This is just something I rattled out, slightly in the style of Murakami:
This is the story of a boy, who was not yet a man. It’s the story of his first love, his first heartbreak and the tree that fell on him.
It’s the fashion to have summer romances but the boy was allergic to everyone’s favourite season. It made his eyes red and his nose stream. In fact he had always thought that girls were allergic to him. It wasn’t that he couldn’t speak to them or that they didn’t like him, but that they couldn’t love him. More than anything the boy wanted to know love. One winter, when the air was crisp and the nights chilled, he thought that he did.
He couldn’t believe his luck. A childhood crush, the cleverest catch around and a friend he cared for deeply rolled into one package. Her smile locked his worries away and out of reach for hours. Being with her he felt as if he wasn’t alone for the first time in his life. Hearing from her was, surprisingly, almost as good. Making her happy filled the void of purpose in his life. His existence no longer felt empty. Simply put: she made him happy.
Fate had never looked so kindly upon him before and deep down he knew that her favours would be brief. But while it lasted nothing else mattered. Or rather, everything mattered more. Her dreams enriched and expanded his own, her energy and life gave them colour. He was filled with enthusiasm and a drive he did not know he possessed. He felt like a better person and fully himself for the first time.
Looking back on it he supposed the relationship would seem a short lived folly to onlookers, and this angered him. Nothing had ever meant more. At least to him. The boy had never realised just how important intimacy, close friendship and the joy of caring for someone was to happiness. When it ended, for no reason besides that she didn’t love him after all, things reverted to normal. Only more so.
He wondered if that happiness had been an illusion and whether he had truly known love. He felt catapulted back to square one. He did not know what to think or feel, knowing for certain only that he was empty again. And he was alone. The dreams that had grown to new heights in her company were now mere weeds, smaller than the clumps of green nothingness at the foot of the tree in his garden.
The tree watched as the boy moped and rolled around like a pig in his misery. At first the tree felt sympathetic towards the boy, as no one knew better than him what it was to be alone. Trapped in his hollow shell with no friends to speak of, and no means to speak, the tree longed for contact of some kind. He knew everything the boy was missing and more. And then the tree realised how selfish the boy was. And how much harder it was to be a tree.
As the spring rapidly shifted into summer the boy felt every concrete trace of his love fading away, swamped by the passing of time. With each day he felt more and more like he had no right to feel anything at all. All he had left were the memories and hopes in his head. He missed so much; far too much for words, he told himself.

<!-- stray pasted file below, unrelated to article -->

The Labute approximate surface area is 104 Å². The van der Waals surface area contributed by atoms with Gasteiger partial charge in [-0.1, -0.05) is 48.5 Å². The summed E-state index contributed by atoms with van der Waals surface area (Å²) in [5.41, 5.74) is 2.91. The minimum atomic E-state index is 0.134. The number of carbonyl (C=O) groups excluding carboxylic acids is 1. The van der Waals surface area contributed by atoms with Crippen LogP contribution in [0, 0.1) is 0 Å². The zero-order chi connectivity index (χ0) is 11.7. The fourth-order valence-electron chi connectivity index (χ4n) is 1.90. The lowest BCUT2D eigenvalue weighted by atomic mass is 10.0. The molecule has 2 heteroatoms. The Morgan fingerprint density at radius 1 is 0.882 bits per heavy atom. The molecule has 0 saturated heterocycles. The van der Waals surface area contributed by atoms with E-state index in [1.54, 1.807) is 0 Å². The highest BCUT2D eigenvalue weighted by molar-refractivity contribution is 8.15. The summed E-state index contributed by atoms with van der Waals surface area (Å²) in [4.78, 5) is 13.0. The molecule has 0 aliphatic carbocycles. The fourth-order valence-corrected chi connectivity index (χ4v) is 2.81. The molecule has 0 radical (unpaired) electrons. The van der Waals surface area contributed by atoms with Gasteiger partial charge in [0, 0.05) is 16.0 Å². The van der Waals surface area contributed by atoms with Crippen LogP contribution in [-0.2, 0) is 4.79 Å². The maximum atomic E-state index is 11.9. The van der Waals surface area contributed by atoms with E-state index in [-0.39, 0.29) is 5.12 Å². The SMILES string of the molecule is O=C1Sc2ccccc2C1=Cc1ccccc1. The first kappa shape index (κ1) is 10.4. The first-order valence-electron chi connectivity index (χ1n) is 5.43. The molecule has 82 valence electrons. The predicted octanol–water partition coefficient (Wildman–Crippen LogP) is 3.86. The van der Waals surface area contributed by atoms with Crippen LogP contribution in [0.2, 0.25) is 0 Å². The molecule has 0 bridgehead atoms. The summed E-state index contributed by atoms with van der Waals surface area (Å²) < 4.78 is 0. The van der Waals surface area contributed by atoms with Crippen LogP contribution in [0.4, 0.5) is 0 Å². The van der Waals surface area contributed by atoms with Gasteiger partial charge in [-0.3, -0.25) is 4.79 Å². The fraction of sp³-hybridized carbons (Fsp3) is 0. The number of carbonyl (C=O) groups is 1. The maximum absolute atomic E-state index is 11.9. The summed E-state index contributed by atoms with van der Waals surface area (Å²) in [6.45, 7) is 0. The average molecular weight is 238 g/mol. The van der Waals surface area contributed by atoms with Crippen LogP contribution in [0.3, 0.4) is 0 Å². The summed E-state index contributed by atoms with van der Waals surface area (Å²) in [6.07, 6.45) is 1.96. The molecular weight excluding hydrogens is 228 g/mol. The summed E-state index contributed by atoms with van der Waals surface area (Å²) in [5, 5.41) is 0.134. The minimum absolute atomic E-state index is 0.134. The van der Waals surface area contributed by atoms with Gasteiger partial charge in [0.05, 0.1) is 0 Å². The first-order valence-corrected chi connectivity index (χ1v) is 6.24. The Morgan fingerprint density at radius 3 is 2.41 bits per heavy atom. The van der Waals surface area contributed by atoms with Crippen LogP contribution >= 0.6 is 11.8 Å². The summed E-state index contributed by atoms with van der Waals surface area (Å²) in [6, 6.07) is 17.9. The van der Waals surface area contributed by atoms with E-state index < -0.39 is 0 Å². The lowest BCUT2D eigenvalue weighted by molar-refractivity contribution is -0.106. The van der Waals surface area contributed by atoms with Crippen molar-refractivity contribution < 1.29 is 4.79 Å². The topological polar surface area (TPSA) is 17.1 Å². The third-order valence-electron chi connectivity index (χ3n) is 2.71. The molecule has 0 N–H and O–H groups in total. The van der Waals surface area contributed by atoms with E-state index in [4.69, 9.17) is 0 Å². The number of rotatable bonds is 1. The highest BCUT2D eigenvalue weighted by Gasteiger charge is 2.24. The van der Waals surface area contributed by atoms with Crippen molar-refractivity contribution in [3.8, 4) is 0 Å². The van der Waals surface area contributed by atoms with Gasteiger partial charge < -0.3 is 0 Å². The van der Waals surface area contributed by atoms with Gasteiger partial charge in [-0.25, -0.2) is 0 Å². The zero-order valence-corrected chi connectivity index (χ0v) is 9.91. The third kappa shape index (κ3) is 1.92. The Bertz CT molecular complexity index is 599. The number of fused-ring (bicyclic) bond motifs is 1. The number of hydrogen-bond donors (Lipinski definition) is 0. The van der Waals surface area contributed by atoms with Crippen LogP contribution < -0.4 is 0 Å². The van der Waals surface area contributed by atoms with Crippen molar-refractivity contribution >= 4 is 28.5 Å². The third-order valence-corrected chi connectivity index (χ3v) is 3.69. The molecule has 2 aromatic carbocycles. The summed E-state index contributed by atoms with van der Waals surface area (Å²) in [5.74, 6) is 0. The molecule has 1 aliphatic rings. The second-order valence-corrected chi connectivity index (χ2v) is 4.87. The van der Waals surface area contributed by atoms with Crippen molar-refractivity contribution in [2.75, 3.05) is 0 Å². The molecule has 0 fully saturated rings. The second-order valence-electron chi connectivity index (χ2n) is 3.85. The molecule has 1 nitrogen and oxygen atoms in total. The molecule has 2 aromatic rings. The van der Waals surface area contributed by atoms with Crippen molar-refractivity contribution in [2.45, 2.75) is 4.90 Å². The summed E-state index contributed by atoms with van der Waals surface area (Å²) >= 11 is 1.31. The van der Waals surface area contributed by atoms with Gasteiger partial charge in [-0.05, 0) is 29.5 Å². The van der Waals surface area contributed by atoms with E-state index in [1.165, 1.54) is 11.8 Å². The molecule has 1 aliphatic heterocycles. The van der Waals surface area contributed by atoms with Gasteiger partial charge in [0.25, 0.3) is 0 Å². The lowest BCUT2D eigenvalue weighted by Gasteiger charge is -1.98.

On a blue morning with a blazing sun and abstract strokes of white overhead, the boy had an epiphany. Well it was that day at least that he admitted to himself a truth that he had felt for a while. He said to himself: “Love is enough for me”. He knew that, for the right person, he would sacrifice all the goals and ambitions he had thought essential to his well being, satisfaction and success. He acknowledged that, during his time with his first true love, he had enjoyed and derived immense contentment from even the harder things. He was glad to be there when she was upset, happy to calm her down, even if he was only a slight comfort. Caring for someone important to him, as important as that, was all he could ever need.
He remembered reading a novel in which the main character believed there were only three chances of finding your soul mate. He pondered whether for him, “soul mate”, meant someone worthy of his absolute care. Plunged back into sadness and despair by the thought of having lost someone he could lose himself in and devote himself to, he ran into the garden, blinded by fierce tears. He crouched down in the dirt, sniffling as the pollen swarmed up his hostile nostrils. He pressed his back against the trunk of the tree. He stared at the world around him, confused and crying.
By this point, the tree was seething. The tree didn’t know how he knew all about what the boy was thinking and feeling, but he did know, and it made him angry. The tree did not know he was capable of anger. The tree could not think, had no brain and nothing at all to account for the melancholy consciousness brooding within his gently swaying frame. The wind blew lightly across the garden, flicking the odd leaf and stroking the odd stem. The tree felt a shiver of cold. The tree felt.